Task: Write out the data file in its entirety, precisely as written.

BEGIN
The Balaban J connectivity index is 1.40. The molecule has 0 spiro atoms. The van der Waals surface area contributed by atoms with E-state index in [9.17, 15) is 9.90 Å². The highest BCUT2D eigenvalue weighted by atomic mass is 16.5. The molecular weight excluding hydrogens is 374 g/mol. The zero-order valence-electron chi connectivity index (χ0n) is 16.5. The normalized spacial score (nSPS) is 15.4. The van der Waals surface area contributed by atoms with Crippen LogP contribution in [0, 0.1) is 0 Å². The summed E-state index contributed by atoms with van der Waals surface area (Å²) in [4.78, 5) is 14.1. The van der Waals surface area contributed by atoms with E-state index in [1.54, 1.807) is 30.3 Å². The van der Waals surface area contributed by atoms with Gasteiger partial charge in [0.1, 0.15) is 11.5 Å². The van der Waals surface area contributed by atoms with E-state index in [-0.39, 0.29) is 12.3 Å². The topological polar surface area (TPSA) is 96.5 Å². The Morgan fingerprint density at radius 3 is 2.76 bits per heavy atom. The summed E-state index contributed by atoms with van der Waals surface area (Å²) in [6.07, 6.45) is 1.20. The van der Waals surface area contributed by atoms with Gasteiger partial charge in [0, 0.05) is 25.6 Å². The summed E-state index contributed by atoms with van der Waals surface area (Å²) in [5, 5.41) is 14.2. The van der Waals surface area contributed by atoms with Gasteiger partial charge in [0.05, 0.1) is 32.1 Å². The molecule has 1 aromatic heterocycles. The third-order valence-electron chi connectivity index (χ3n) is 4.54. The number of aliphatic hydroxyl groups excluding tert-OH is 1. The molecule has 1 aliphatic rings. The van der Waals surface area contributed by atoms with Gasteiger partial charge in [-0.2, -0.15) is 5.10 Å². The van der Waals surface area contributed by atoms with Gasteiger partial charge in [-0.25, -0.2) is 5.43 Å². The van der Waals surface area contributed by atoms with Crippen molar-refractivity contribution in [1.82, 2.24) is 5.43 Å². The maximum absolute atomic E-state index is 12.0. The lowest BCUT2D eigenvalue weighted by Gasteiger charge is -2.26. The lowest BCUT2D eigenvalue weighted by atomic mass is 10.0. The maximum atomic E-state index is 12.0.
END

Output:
The Balaban J connectivity index is 1.40. The molecule has 0 spiro atoms. The van der Waals surface area contributed by atoms with E-state index in [9.17, 15) is 9.90 Å². The highest BCUT2D eigenvalue weighted by atomic mass is 16.5. The molecular weight excluding hydrogens is 374 g/mol. The zero-order valence-electron chi connectivity index (χ0n) is 16.5. The normalized spacial score (nSPS) is 15.4. The van der Waals surface area contributed by atoms with Crippen LogP contribution in [0, 0.1) is 0 Å². The summed E-state index contributed by atoms with van der Waals surface area (Å²) in [4.78, 5) is 14.1. The van der Waals surface area contributed by atoms with E-state index in [1.54, 1.807) is 30.3 Å². The van der Waals surface area contributed by atoms with Gasteiger partial charge in [0.1, 0.15) is 11.5 Å². The van der Waals surface area contributed by atoms with E-state index in [-0.39, 0.29) is 12.3 Å². The topological polar surface area (TPSA) is 96.5 Å². The Morgan fingerprint density at radius 3 is 2.76 bits per heavy atom. The summed E-state index contributed by atoms with van der Waals surface area (Å²) in [6.07, 6.45) is 1.20. The van der Waals surface area contributed by atoms with Gasteiger partial charge in [0, 0.05) is 25.6 Å². The summed E-state index contributed by atoms with van der Waals surface area (Å²) in [5, 5.41) is 14.2. The van der Waals surface area contributed by atoms with Gasteiger partial charge in [0.05, 0.1) is 32.1 Å². The molecule has 1 aromatic heterocycles. The third-order valence-electron chi connectivity index (χ3n) is 4.54. The number of aliphatic hydroxyl groups excluding tert-OH is 1. The molecule has 1 aliphatic rings. The van der Waals surface area contributed by atoms with Gasteiger partial charge in [-0.2, -0.15) is 5.10 Å². The van der Waals surface area contributed by atoms with Gasteiger partial charge in [-0.25, -0.2) is 5.43 Å². The van der Waals surface area contributed by atoms with Crippen molar-refractivity contribution in [1.82, 2.24) is 5.43 Å². The maximum absolute atomic E-state index is 12.0. The lowest BCUT2D eigenvalue weighted by Gasteiger charge is -2.26. The lowest BCUT2D eigenvalue weighted by atomic mass is 10.0. The maximum atomic E-state index is 12.0.